Happy Graduation! Now: Let's Talk About Sex

Happy Graduation! Now: Let's Talk About Sex

If you have children who are graduating from high school and going off to college, it is time to give them “the talk.” It is not the talk that we baby boomers heard when we went off to school. This one is a bit more complicated.

Avoid the Freshman 15
When I went to college, I gained the freshman 15 x2. That’s right. I gained 30 pounds. You don’t want your kids to do that. I had carefully watched my diet when I was in high school. It was easy because my mother was a health nut and we only had healthy food at home.

When I went to college there suddenly were so many choices. There was a salad bar, dessert bar, potatoes, bread, pizza and beer. The drinking age was 18 when I went to school, so in addition to eating a lot, I drank a lot (more on that next). I did not know how fattening beer was at the time. It is amazing how fast I put the weight on and how hard it was to take it off.

To avoid unhealthy weight gain, remind your children to eat as many whole foods as possible, such as fruits, vegetables and lean proteins. They may eat more processed foods like chips and cheese curls, but they should at least aim to counter that with some whole foods.

Even though they are going to get caught up in school, suggest that they find ways to exercise. It will help keep their weight down and will help them to focus.

The Drinking Epidemic
Binge drinking on college campuses has become epidemic. It is defined for young men as having more than 5 drinks in one sitting and for young women having 4 drinks or more in one sitting. A recent Harvard study has found that 51 percent of boys at college and 40 percent of girls binge drink and 44 percent of college students had done it within two weeks of the study. One in four students reported binging at least three times a week.

Doing shots or heavy drinking may seem like a “cool” activity to teens, but we all know it is extremely dangerous and can cause a world of hurt. Here are some startling statistics. According to the National Institute on Alcohol Abuse and Alcoholism (NIAAA), in a given year looking at college students between the ages of 18 and 24, binge drinking resulted in 1825 deaths, 599,000 injuries, 690,000 assaults, 97,000 cases of sexual abuse, 400,000 cases of unprotected sex with 100,000 reporting they were too drunk to know if they consented, 150,000 alcohol related health problems and 2.8 million people driving drunk. One quarter of these students suffered academically and had health issues such as insomnia. One percent reported being raped by an out of control intoxicated peer.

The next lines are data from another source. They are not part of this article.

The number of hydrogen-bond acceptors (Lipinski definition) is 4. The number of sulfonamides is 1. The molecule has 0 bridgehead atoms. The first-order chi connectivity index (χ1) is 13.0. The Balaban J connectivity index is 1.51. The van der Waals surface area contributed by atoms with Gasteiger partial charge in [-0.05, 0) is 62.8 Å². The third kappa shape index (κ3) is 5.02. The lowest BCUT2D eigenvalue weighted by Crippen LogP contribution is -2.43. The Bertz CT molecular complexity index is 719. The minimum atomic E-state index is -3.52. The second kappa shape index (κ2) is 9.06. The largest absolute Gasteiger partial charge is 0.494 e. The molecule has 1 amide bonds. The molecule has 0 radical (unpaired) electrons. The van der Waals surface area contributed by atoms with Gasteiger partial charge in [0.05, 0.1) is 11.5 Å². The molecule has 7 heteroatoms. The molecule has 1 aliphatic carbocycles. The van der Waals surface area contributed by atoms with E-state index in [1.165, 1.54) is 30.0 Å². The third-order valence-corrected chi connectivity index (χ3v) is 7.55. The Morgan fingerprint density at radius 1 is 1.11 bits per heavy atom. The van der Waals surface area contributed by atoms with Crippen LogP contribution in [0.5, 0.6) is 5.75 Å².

The bottom line is that binge drinking increases the likelihood that your children will suffer a sexual assault and get in one heap of trouble.

Talk with your children about how to have fun without the binging. They can hold a drink to “fit in” and never even take a sip, for example. Help them figure out strategies in advance so that they can avoid the drinking game gracefully.

Drugs: Just Say No Again
You’ve probably already spent some time teaching your kids to “just say no.” But at college they will probably be exposed to marijuana, psychedelics, ecstasy, prescription painkillers and adderall. Now is a good time to remind them that drugs change their brain chemistry and some of these changes can be permanent.

Also caution your children to be careful if they go to a club or party. They should always go with a friend and never leave their drink. It is very easy to slip a date rape drug into one. With a buddy and smart thinking, they can avoid becoming a victim.

Know Your STDs
When I went to college, the major worry was how to avoid pregnancy. Now, in addition to not getting pregnant, there are so many things to worry about. One out of every four college students is infected with a sexually transmitted infection (STI). The most common is human papilloma virus or HPV. It causes genital warts and is the most common cause of cervical cancer. It can also cause oral and anal cancer. It has no symptoms so it is easily spread. Infection can occur with sexual and skin-to-skin contact.

Chlamydia is the second most common STI, which can cause pelvic inflammatory disease and can result in infertility. If diagnosed it can be treated with antibiotics. Many women are symptomatic but often men have no symptoms.

The third most common infection is genital herpes. One in five college students are infected. There is no cure but there are medicines to reduce the length of outbreaks.

Condoms can protect against the latter two. The Gardasil vaccine can protect against HPV. If your teens are on drugs or drunk they are less likely to use protection. This opens them up to these infections as well as HIV, hepatitis B (for the unvaccinated), gonorrhea and syphilis. These infections are less frequent among college students but they are out there and they can cause serious illness and even death.

Knowledge is power. By arming your kids with what they need to know (or be reminded about!), you’ll be setting them up to have the time of their lives at college! They won’t just have smarts, they’ll BE smart.

Medically reviewed in January 2020.

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